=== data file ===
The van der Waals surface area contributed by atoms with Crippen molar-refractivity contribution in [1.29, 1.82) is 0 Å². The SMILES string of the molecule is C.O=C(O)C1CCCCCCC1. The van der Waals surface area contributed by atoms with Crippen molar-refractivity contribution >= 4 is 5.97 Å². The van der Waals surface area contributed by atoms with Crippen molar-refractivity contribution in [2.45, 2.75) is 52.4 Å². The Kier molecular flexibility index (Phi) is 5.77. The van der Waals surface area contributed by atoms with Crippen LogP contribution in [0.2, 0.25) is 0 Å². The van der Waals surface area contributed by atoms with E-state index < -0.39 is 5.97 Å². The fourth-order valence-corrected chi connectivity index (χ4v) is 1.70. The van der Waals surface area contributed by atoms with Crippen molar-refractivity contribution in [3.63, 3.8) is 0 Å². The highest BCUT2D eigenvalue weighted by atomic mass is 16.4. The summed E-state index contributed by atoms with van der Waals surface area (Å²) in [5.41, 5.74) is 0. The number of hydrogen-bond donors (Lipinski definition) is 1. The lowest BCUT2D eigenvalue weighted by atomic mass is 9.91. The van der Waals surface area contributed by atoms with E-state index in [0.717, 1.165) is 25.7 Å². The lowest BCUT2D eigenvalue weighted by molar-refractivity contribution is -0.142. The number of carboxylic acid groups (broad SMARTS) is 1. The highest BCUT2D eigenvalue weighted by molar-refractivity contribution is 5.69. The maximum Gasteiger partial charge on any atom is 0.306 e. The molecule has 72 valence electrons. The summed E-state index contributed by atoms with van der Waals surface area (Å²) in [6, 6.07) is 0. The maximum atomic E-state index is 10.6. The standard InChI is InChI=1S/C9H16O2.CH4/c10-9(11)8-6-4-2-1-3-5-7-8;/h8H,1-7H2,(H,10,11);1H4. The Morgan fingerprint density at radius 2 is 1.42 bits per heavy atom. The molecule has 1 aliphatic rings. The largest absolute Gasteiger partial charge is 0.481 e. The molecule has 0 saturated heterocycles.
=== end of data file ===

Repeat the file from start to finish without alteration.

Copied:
The van der Waals surface area contributed by atoms with Crippen molar-refractivity contribution in [1.29, 1.82) is 0 Å². The SMILES string of the molecule is C.O=C(O)C1CCCCCCC1. The van der Waals surface area contributed by atoms with Crippen molar-refractivity contribution >= 4 is 5.97 Å². The van der Waals surface area contributed by atoms with Crippen molar-refractivity contribution in [2.45, 2.75) is 52.4 Å². The Kier molecular flexibility index (Phi) is 5.77. The van der Waals surface area contributed by atoms with Crippen LogP contribution in [0.2, 0.25) is 0 Å². The van der Waals surface area contributed by atoms with E-state index < -0.39 is 5.97 Å². The fourth-order valence-corrected chi connectivity index (χ4v) is 1.70. The van der Waals surface area contributed by atoms with Crippen molar-refractivity contribution in [3.63, 3.8) is 0 Å². The highest BCUT2D eigenvalue weighted by atomic mass is 16.4. The summed E-state index contributed by atoms with van der Waals surface area (Å²) in [5.41, 5.74) is 0. The number of hydrogen-bond donors (Lipinski definition) is 1. The lowest BCUT2D eigenvalue weighted by atomic mass is 9.91. The van der Waals surface area contributed by atoms with E-state index in [0.717, 1.165) is 25.7 Å². The lowest BCUT2D eigenvalue weighted by molar-refractivity contribution is -0.142. The number of carboxylic acid groups (broad SMARTS) is 1. The highest BCUT2D eigenvalue weighted by molar-refractivity contribution is 5.69. The maximum Gasteiger partial charge on any atom is 0.306 e. The molecule has 72 valence electrons. The summed E-state index contributed by atoms with van der Waals surface area (Å²) in [6, 6.07) is 0. The maximum atomic E-state index is 10.6. The standard InChI is InChI=1S/C9H16O2.CH4/c10-9(11)8-6-4-2-1-3-5-7-8;/h8H,1-7H2,(H,10,11);1H4. The Morgan fingerprint density at radius 2 is 1.42 bits per heavy atom. The molecule has 1 aliphatic rings. The largest absolute Gasteiger partial charge is 0.481 e. The molecule has 0 saturated heterocycles.